By James Kirchick
Sunday, August 2, 2009; B02
Last month, former president Bill Clinton joined the increasing number of Democratic politicians who publicly back same-sex marriage. Granted, Clinton's endorsement -- offered in response to a questioner at a Washington conference for liberal college activists -- was heavily qualified: Clinton said he is "basically in support" of providing legal recognition to gay couples. This latter-day epiphany from the man who signed the 1996 Defense of Marriage Act, which prohibits the federal government from recognizing same-sex unions, earned warm praise from gay activists. "I personally support people doing what they want to do," Clinton said, and people seemed to believe his apparent change of heart.
Others, however, claimed to know that he has been for gay marriage all along. Kerry Eleveld, Washington correspondent for the Advocate, wrote that "no one ever really believed [Clinton] opposed marriage equality. Call it craven politics, but everyone knows Clinton signed DOMA into law before the '96 election to avoid a potential GOP family-values offensive at the ballot box." Eleveld and others contend that support for same-sex marriage among liberal elected officials is a given. It's just that pesky political exigencies prevent them from publicly expressing their "real" beliefs.
There's no doubt that part of Clinton's motivation for signing DOMA was to prevent the Republican Party from using it as a wedge issue. But whether or not that law went against his actual convictions, it is part of Clinton's legacy to the gay community, along with "don't ask, don't tell." Repealing both is the most important task of the gay rights movement today.
When it comes to same-sex marriage, the movement can't count on support from the current president either. When White House press secretary Robert Gibbs was asked about Clinton's comments, he told reporters that his boss "does not support" same-sex marriage. "He supports civil unions," Gibbs assured. And despite President Obama's statement that he opposes the ban on gays serving openly in the military, Democratic Rep. Alcee Hastings (Fla.) last week said that the White House pressured him to withdraw an amendment that would have prohibited funds from being spent on investigating "don't ask, don't tell" violations.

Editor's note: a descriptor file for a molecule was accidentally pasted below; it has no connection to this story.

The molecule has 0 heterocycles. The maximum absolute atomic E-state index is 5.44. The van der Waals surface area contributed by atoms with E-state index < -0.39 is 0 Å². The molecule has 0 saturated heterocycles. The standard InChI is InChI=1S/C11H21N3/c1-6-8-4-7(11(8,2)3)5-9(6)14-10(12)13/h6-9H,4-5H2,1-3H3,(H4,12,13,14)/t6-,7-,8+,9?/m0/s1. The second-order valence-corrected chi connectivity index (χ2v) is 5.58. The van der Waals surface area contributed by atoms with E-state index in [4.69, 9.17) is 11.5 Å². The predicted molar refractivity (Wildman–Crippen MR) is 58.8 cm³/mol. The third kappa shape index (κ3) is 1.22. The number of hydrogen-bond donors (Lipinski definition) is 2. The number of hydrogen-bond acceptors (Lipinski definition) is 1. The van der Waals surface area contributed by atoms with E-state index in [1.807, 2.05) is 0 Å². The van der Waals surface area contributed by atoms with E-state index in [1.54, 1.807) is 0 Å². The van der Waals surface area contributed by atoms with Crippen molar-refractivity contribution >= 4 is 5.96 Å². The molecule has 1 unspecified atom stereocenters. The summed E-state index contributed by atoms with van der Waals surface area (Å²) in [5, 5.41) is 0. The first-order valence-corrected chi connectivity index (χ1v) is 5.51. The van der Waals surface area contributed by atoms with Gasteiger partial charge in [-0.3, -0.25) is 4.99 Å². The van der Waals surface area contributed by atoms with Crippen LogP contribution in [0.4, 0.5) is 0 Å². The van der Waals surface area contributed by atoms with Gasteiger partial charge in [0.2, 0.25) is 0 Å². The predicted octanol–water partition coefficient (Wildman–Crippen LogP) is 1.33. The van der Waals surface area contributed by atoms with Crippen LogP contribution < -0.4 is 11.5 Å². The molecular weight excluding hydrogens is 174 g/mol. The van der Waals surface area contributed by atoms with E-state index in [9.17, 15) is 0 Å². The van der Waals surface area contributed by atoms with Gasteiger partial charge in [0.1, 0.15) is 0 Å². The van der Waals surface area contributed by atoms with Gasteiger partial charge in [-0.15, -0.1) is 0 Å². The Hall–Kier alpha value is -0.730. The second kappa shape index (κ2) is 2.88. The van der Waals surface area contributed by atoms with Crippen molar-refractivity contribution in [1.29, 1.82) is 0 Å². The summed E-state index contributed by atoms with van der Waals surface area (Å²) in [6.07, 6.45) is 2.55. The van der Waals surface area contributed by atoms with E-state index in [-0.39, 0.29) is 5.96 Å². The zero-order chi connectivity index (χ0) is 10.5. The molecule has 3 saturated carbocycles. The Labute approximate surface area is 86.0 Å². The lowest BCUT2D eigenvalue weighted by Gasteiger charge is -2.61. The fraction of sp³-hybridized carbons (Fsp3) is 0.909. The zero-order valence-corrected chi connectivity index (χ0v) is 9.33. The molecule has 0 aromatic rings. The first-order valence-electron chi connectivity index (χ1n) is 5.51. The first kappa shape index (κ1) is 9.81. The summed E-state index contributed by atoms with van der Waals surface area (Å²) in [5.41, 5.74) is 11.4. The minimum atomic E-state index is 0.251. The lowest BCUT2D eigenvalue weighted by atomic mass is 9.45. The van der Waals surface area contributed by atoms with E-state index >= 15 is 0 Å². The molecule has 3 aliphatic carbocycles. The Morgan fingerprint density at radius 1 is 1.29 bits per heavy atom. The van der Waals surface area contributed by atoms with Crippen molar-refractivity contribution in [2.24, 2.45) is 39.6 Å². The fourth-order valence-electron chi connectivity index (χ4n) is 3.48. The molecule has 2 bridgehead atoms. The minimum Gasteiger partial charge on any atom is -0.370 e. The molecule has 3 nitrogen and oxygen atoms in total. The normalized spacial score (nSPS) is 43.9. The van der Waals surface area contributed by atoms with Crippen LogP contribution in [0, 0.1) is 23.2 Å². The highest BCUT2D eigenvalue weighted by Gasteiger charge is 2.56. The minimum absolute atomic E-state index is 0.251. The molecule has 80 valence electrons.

Even if Obama does in fact believe in marriage equality, he hasn't done -- and is unlikely to do -- much to forward the cause. And apart from some toothless sniping from a handful of gay activists and donors, he seems to be getting away with it. In this way, the presumed (yet secret) good intentions of Democrats can wind up doing more harm than good: They tell the gay community that Democrats are at least better than the GOP, thus providing an excuse that can be employed endlessly while they stall.
This trust in covert backing from liberal elected officials is an article of faith among most supporters of same-sex marriage. In a recent interview with Newsweek, gay playwright Tony Kushner spoke of Obama's secret belief in the righteousness of same-sex marriage as if it were painfully obvious. "Pbbbht! Of course he's in favor of gay marriage!" Kushner exclaimed. His views were echoed by Steve Hildebrand, a gay political consultant who served as Obama's deputy national campaign director. "I do believe that in his heart he will fight his tail off until we've achieved full equality in the gay community," he told journalist Rex Wockner. I've lost track of the number of liberal friends and acquaintances, gay and straight alike, who assure me that Obama "really" supports same-sex marriage and, furthermore, that this point is obvious.